The considerations of the previous section lead us to adopt the spherical geometry for the core of the CME as long as we can discern rims of similar size and location that define a (not necessarily complete) circular shape to sufficient accuracy in the 171 STA and STB images. This is the case throughout the EUVI field of view, as well as for the first two COR1 image pairs. It is clear that the assumption of spherical shape becomes progressively more approximate as the erupting flux reaches greater heights, since the second STA rim, which develops after about 18:46 UT, can be interpreted as a signature of a more elongated, croissant-like shape and since a “developed” flux-rope shape has given a successful 3D fit to the data in the COR2 field of view (Thernisien et al. 2009).

The graduated cylindrical shell model employed by Thernisien et al. (2009) consists of a partial torus with radially aligned conical legs. It not only fits the 3D morphology of evolved CMEs in the height range imaged by COR1 and COR2, but also the CME shocks (Ontiveros & Vourlidas 2009) and EUV waves (Patsourakos & Vourlidas 2009). For our purpose, we simplify the model by adopting coinciding legs, which collapses the toroidal section into a sphere (see Figs. 1 and  2 in Thernisien et al. 2006). This geometry is known in CME modeling as an “ice-cream cone” model.

The model is constructed with the following free parameters: position of the leg on the solar surface (longitude, latitude), north-south tilt of the leg with respect to the radial direction, and, finally, distance to the front and radius of the spherical shell. The distance to the midpoint of the spherical shell, h, approximates the axis height of the developing flux rope, while the radius, r, is assumed to be proportional to the rope’s minor radius. The rim of the bubble and the edge of the supposed flux rope do not necessarily have to coincide. In Sect. 6 we discuss two possible interpretations of rapid bubble expansion: one of them identifies the bubble with the flux rope, while the other identifies the rim with a flux surface in the ambient field.

The free parameters were varied until we found a satisfactory projection of the model on the plane of the sky for both STA and STB. Only the images taken from 18:41 UT onward could be fit because it was hard to identify the erupting bubble with confidence at earlier times. We emphasize that the simultaneous fitting for STA and STB places strong constraints on the free parameters of the model. For instance, we find that deviations from the best-fit values lead to intolerable solutions already if the distance to the midpoint is changed by more than  ≈5% or the radius is changed by more than  ≈15%. Error bars were obtained by such a systematic variation in the fit parameters. These are asymmetric for the radius; i.e., the tolerable values for its increase and reduction differ.

The fits yield a tilt in the CME leg by  ≈35° with respect to the radial direction, which is only weakly changing across the analyzed height range. To our knowledge, this is the first time that such strong non-radial evolution is quantified so low in the corona. CMEs are often observed to start more radially in EUV images but can become deflected towards the equator at larger heights, especially at solar minimum (e.g., Plunkett et al. 1997). Non-radial motion should be given more attention in future CME modeling.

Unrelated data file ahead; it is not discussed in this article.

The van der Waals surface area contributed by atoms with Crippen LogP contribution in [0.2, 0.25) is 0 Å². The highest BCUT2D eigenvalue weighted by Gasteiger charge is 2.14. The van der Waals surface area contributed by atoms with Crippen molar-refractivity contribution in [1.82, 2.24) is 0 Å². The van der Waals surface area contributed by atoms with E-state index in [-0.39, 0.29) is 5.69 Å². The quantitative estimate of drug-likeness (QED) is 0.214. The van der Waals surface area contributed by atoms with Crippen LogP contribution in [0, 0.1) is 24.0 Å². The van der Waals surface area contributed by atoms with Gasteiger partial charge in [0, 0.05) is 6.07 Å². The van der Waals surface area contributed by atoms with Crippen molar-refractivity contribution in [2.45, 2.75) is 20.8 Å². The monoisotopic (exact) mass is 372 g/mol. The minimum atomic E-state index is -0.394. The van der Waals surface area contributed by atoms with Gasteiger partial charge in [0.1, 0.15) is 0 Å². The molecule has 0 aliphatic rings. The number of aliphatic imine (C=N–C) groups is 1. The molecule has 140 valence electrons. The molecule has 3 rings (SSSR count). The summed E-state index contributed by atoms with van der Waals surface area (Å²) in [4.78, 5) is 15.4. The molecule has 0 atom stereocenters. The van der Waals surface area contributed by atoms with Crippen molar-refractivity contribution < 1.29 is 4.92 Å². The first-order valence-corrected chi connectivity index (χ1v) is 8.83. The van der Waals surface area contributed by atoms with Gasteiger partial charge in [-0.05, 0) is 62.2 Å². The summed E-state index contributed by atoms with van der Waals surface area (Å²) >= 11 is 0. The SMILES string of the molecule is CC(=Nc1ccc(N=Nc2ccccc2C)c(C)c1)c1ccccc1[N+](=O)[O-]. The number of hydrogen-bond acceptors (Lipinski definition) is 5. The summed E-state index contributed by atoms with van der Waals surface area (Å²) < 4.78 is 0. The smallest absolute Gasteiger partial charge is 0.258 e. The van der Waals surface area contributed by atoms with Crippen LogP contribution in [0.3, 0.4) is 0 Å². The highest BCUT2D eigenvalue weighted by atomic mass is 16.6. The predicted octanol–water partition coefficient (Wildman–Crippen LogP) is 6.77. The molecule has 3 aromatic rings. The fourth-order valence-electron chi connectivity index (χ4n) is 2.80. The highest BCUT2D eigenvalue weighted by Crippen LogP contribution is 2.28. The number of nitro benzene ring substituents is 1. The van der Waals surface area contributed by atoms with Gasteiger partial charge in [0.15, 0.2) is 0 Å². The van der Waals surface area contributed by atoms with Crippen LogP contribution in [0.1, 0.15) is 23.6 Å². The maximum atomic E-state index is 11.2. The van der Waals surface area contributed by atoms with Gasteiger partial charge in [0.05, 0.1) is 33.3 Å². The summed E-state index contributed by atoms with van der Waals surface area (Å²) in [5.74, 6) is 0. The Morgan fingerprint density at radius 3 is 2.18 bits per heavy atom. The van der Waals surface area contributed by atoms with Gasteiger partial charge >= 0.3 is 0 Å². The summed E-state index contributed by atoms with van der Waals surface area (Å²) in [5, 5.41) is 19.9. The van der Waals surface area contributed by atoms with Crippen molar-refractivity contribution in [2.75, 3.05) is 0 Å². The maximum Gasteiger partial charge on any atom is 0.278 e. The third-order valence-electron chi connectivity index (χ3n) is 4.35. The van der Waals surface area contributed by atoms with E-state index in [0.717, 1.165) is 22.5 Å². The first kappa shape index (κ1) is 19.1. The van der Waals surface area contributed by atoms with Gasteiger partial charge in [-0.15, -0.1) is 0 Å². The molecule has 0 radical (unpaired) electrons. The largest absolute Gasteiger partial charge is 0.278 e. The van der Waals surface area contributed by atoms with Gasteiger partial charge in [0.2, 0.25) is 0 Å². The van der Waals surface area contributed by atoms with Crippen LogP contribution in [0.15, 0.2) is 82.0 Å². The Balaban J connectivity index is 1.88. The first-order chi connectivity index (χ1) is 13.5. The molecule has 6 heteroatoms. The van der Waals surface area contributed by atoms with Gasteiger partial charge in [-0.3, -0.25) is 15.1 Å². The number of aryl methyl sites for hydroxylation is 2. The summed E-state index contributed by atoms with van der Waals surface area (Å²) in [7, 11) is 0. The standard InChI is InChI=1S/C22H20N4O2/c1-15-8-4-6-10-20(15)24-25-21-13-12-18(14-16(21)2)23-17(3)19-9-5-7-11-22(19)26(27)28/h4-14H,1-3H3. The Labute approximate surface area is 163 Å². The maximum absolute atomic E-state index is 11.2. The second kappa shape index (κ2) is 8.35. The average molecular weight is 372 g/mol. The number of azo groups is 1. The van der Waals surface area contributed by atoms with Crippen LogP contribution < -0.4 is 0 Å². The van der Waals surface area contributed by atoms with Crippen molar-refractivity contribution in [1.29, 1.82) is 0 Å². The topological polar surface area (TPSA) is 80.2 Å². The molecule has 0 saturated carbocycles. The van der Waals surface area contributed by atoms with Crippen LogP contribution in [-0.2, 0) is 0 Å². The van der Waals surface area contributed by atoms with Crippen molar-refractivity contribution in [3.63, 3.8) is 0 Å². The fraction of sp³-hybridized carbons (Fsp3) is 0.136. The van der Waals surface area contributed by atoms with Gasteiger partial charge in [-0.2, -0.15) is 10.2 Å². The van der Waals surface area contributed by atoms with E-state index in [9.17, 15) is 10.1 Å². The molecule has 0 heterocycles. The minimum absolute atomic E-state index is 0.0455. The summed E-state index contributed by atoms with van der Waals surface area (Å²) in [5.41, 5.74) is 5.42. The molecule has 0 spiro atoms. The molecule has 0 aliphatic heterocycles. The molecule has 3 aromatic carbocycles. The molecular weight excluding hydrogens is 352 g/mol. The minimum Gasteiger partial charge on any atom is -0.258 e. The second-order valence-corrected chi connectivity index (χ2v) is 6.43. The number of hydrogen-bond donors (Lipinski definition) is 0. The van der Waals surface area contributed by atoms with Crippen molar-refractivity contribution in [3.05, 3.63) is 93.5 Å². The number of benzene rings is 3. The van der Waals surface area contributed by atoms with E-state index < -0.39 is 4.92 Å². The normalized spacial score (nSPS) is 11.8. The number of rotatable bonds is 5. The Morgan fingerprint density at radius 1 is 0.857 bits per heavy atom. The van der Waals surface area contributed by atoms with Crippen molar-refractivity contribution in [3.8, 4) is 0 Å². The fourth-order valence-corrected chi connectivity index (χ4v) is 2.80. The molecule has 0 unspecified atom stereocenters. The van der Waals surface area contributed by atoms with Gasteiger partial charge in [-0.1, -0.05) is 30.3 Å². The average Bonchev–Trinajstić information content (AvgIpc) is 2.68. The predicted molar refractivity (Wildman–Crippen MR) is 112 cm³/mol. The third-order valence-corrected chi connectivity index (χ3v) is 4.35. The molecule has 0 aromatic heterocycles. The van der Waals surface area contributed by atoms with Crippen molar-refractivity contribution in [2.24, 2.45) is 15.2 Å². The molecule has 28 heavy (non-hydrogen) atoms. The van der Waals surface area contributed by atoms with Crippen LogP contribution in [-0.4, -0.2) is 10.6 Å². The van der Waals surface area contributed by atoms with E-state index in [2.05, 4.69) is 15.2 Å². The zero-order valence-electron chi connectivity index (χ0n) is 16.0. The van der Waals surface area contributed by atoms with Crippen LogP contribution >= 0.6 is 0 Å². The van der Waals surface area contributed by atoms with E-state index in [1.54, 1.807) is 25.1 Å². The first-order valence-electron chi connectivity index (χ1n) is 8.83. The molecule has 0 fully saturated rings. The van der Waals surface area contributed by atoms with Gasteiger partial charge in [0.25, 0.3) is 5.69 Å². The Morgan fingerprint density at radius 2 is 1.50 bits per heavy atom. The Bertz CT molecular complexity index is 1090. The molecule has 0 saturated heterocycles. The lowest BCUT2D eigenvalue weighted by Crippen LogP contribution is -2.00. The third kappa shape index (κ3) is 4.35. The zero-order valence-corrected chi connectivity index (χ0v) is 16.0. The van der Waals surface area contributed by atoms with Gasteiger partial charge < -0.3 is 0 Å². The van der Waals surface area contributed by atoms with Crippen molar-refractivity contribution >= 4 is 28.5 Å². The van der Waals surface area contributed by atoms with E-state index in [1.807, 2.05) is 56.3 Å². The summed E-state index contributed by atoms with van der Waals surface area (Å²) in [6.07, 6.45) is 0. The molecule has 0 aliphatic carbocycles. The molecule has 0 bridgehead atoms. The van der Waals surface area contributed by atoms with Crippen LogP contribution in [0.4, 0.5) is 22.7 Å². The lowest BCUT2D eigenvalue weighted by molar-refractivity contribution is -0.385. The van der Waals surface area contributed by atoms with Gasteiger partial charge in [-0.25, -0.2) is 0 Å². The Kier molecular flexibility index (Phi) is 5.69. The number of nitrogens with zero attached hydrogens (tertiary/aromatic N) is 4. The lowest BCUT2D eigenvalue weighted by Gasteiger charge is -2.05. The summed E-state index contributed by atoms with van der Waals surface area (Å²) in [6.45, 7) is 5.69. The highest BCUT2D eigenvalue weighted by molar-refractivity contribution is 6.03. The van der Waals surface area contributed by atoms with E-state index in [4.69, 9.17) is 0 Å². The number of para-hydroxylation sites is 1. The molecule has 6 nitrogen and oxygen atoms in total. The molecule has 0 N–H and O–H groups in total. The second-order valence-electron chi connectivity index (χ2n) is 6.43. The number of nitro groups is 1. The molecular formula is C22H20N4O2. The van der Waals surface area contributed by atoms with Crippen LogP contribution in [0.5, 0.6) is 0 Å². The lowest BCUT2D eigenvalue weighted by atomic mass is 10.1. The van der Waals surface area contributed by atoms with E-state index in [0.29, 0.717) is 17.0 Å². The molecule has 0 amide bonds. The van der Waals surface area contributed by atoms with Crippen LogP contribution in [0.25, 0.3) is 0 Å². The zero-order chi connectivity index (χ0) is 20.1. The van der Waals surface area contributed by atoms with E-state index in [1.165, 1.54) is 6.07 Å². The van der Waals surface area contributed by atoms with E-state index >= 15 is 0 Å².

Due to the tilt, the distances to the front and midpoint of the fitted sphere differ from the corresponding heights above the photosphere by a (nearly uniform) factor of  ≈1.2. Since we are interested in the evolution of the CME flux rope, i.e., how it is accelerated along its propagation path and how it expands in relation to this acceleration, we base the subsequent analysis on the distances along the inclined propagation path. Since the difference to the true radial heights is small and in order to conform to the usual designation in describing CMEs, we simply refer to these distances as “heights” in the remainder of the paper.

Figures 6 and 7 show our fits for several representative snapshots in the course of the event from EUVI and COR1, respectively. The model reproduces the position and envelope of the bubble quite well at all times and simultaneously for both spacecraft, which justifies its use in deriving quantitative information about the early evolution of the CME. The fit is less satisfactory in the conical section of the employed model. For example, the lowest parts of the observed bubble show a stronger divergence with height. Also, the internal structure of the bubble is not included. However, the development of a more sophisticated model that can improve on these aspects is beyond the scope of the present paper.

The 3D geometrical modeling gives us fairly accurate values for the height h of the bubble center (along the inclined propagation path) and for the radius r of the bubble vs. time for further analysis. These are independent of the quality of fit by the conical section of the model. The rise profiles of the front edge and midpoint of the bubble, h(t) + r(t) and h(t), respectively, and the radial evolution r(t) are plotted in Figs. 8 and 9 and analyzed in the following section.

thumbnail Fig. 6

Representative fits of the bubble by our 3D ice-cream cone model in EUVI 171 Å data from STA and STB. Each STA and STB image is shown twice: once without and once with the 3D model (red wireframe) overplotted.

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5. Timing of bubble expansion and acceleration, and relation to the associated flare